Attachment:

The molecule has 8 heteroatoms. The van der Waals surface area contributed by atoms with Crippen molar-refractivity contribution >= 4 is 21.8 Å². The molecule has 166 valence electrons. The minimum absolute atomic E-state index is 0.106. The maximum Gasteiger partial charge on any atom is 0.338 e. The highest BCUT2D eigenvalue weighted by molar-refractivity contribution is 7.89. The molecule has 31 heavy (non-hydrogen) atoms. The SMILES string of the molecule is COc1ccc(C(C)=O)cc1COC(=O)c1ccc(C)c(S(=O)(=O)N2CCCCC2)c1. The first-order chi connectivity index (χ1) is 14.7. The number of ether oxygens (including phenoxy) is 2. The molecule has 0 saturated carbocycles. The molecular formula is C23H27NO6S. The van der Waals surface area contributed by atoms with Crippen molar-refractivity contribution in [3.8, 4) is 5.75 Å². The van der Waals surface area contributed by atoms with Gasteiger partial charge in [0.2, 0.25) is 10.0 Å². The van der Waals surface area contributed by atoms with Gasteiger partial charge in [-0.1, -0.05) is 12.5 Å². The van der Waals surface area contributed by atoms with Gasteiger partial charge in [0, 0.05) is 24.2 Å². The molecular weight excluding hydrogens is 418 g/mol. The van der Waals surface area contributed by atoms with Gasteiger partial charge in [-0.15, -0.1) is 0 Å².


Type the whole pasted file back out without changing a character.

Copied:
The molecule has 8 heteroatoms. The van der Waals surface area contributed by atoms with Crippen molar-refractivity contribution >= 4 is 21.8 Å². The molecule has 166 valence electrons. The minimum absolute atomic E-state index is 0.106. The maximum Gasteiger partial charge on any atom is 0.338 e. The highest BCUT2D eigenvalue weighted by molar-refractivity contribution is 7.89. The molecule has 31 heavy (non-hydrogen) atoms. The SMILES string of the molecule is COc1ccc(C(C)=O)cc1COC(=O)c1ccc(C)c(S(=O)(=O)N2CCCCC2)c1. The first-order chi connectivity index (χ1) is 14.7. The number of ether oxygens (including phenoxy) is 2. The molecule has 0 saturated carbocycles. The molecular formula is C23H27NO6S. The van der Waals surface area contributed by atoms with Crippen molar-refractivity contribution in [3.8, 4) is 5.75 Å². The van der Waals surface area contributed by atoms with Gasteiger partial charge in [0.2, 0.25) is 10.0 Å². The van der Waals surface area contributed by atoms with Gasteiger partial charge in [-0.1, -0.05) is 12.5 Å². The van der Waals surface area contributed by atoms with Gasteiger partial charge in [0, 0.05) is 24.2 Å². The molecular weight excluding hydrogens is 418 g/mol. The van der Waals surface area contributed by atoms with Gasteiger partial charge in [-0.15, -0.1) is 0 Å².